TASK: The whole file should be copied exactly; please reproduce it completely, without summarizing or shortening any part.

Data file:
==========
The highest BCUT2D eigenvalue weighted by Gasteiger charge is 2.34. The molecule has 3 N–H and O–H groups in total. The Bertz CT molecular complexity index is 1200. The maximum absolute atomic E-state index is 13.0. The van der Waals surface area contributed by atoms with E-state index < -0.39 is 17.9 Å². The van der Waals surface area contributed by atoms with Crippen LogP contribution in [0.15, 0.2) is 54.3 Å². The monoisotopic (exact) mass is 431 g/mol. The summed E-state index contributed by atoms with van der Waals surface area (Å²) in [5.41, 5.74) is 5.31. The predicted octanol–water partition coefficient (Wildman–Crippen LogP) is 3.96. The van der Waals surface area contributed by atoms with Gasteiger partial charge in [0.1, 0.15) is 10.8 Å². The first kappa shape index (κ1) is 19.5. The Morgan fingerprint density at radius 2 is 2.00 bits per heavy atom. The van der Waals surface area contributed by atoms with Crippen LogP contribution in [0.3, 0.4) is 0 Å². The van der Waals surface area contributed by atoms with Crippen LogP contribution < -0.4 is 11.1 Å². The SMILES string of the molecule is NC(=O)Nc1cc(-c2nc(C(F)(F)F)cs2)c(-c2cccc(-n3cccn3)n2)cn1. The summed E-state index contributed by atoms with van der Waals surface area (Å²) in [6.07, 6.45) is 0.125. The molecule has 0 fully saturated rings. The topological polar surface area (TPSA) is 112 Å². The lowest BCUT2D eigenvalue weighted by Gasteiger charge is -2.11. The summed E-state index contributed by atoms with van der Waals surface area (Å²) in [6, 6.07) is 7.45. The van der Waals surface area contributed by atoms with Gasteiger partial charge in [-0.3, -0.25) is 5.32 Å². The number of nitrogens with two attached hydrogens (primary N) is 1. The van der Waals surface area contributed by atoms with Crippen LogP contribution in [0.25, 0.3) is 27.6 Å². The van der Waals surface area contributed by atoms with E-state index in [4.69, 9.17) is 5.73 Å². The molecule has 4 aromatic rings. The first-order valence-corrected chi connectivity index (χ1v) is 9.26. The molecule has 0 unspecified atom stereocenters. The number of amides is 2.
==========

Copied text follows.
The highest BCUT2D eigenvalue weighted by Gasteiger charge is 2.34. The molecule has 3 N–H and O–H groups in total. The Bertz CT molecular complexity index is 1200. The maximum absolute atomic E-state index is 13.0. The van der Waals surface area contributed by atoms with E-state index < -0.39 is 17.9 Å². The van der Waals surface area contributed by atoms with Crippen LogP contribution in [0.15, 0.2) is 54.3 Å². The monoisotopic (exact) mass is 431 g/mol. The summed E-state index contributed by atoms with van der Waals surface area (Å²) in [5.41, 5.74) is 5.31. The predicted octanol–water partition coefficient (Wildman–Crippen LogP) is 3.96. The van der Waals surface area contributed by atoms with Gasteiger partial charge in [0.1, 0.15) is 10.8 Å². The first kappa shape index (κ1) is 19.5. The Morgan fingerprint density at radius 2 is 2.00 bits per heavy atom. The van der Waals surface area contributed by atoms with Crippen LogP contribution in [0.3, 0.4) is 0 Å². The van der Waals surface area contributed by atoms with Crippen LogP contribution < -0.4 is 11.1 Å². The SMILES string of the molecule is NC(=O)Nc1cc(-c2nc(C(F)(F)F)cs2)c(-c2cccc(-n3cccn3)n2)cn1. The summed E-state index contributed by atoms with van der Waals surface area (Å²) in [6.07, 6.45) is 0.125. The molecule has 0 fully saturated rings. The topological polar surface area (TPSA) is 112 Å². The lowest BCUT2D eigenvalue weighted by Gasteiger charge is -2.11. The summed E-state index contributed by atoms with van der Waals surface area (Å²) in [6, 6.07) is 7.45. The van der Waals surface area contributed by atoms with Gasteiger partial charge in [-0.3, -0.25) is 5.32 Å². The number of nitrogens with two attached hydrogens (primary N) is 1. The van der Waals surface area contributed by atoms with Crippen LogP contribution in [0.25, 0.3) is 27.6 Å². The van der Waals surface area contributed by atoms with E-state index in [4.69, 9.17) is 5.73 Å². The molecule has 4 aromatic rings. The first-order valence-corrected chi connectivity index (χ1v) is 9.26. The molecule has 0 unspecified atom stereocenters. The number of amides is 2.